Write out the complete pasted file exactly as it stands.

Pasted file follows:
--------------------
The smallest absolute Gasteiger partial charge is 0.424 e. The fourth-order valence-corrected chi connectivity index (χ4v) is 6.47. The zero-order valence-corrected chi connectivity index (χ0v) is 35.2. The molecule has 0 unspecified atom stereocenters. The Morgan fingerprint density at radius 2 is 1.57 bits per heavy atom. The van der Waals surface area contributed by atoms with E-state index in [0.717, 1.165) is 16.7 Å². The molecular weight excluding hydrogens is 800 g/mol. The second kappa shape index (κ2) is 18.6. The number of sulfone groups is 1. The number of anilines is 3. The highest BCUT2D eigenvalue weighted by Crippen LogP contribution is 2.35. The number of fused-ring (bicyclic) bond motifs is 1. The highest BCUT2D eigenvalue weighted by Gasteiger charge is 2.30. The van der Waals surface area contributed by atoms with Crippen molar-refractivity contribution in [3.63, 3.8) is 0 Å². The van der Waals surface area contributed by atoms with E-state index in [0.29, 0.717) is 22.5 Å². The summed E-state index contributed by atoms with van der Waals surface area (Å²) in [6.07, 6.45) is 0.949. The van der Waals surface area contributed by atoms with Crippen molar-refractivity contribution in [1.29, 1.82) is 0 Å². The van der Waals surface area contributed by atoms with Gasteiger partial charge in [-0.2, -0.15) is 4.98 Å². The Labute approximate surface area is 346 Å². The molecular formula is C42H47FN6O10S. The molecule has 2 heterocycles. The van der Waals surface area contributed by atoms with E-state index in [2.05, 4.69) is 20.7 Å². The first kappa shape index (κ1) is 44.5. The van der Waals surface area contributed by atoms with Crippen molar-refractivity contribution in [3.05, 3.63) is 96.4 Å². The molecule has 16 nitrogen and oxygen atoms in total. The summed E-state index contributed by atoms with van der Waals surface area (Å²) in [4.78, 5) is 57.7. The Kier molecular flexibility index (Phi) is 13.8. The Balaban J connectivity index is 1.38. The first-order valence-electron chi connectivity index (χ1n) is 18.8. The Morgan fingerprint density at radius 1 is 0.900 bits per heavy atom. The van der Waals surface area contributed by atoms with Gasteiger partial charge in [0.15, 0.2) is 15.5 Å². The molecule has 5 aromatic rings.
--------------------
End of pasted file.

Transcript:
The smallest absolute Gasteiger partial charge is 0.424 e. The fourth-order valence-corrected chi connectivity index (χ4v) is 6.47. The zero-order valence-corrected chi connectivity index (χ0v) is 35.2. The molecule has 0 unspecified atom stereocenters. The Morgan fingerprint density at radius 2 is 1.57 bits per heavy atom. The van der Waals surface area contributed by atoms with E-state index in [0.717, 1.165) is 16.7 Å². The molecular weight excluding hydrogens is 800 g/mol. The second kappa shape index (κ2) is 18.6. The number of sulfone groups is 1. The number of anilines is 3. The highest BCUT2D eigenvalue weighted by Crippen LogP contribution is 2.35. The number of fused-ring (bicyclic) bond motifs is 1. The highest BCUT2D eigenvalue weighted by Gasteiger charge is 2.30. The van der Waals surface area contributed by atoms with Crippen molar-refractivity contribution in [3.63, 3.8) is 0 Å². The van der Waals surface area contributed by atoms with E-state index in [0.29, 0.717) is 22.5 Å². The summed E-state index contributed by atoms with van der Waals surface area (Å²) in [6.07, 6.45) is 0.949. The van der Waals surface area contributed by atoms with Crippen molar-refractivity contribution in [1.29, 1.82) is 0 Å². The van der Waals surface area contributed by atoms with Gasteiger partial charge in [-0.2, -0.15) is 4.98 Å². The Labute approximate surface area is 346 Å². The molecular formula is C42H47FN6O10S. The molecule has 2 heterocycles. The van der Waals surface area contributed by atoms with E-state index in [2.05, 4.69) is 20.7 Å². The first kappa shape index (κ1) is 44.5. The van der Waals surface area contributed by atoms with Crippen molar-refractivity contribution in [3.05, 3.63) is 96.4 Å². The molecule has 16 nitrogen and oxygen atoms in total. The summed E-state index contributed by atoms with van der Waals surface area (Å²) in [4.78, 5) is 57.7. The Kier molecular flexibility index (Phi) is 13.8. The Balaban J connectivity index is 1.38. The first-order valence-electron chi connectivity index (χ1n) is 18.8. The Morgan fingerprint density at radius 1 is 0.900 bits per heavy atom. The van der Waals surface area contributed by atoms with Gasteiger partial charge in [0.15, 0.2) is 15.5 Å². The molecule has 5 aromatic rings.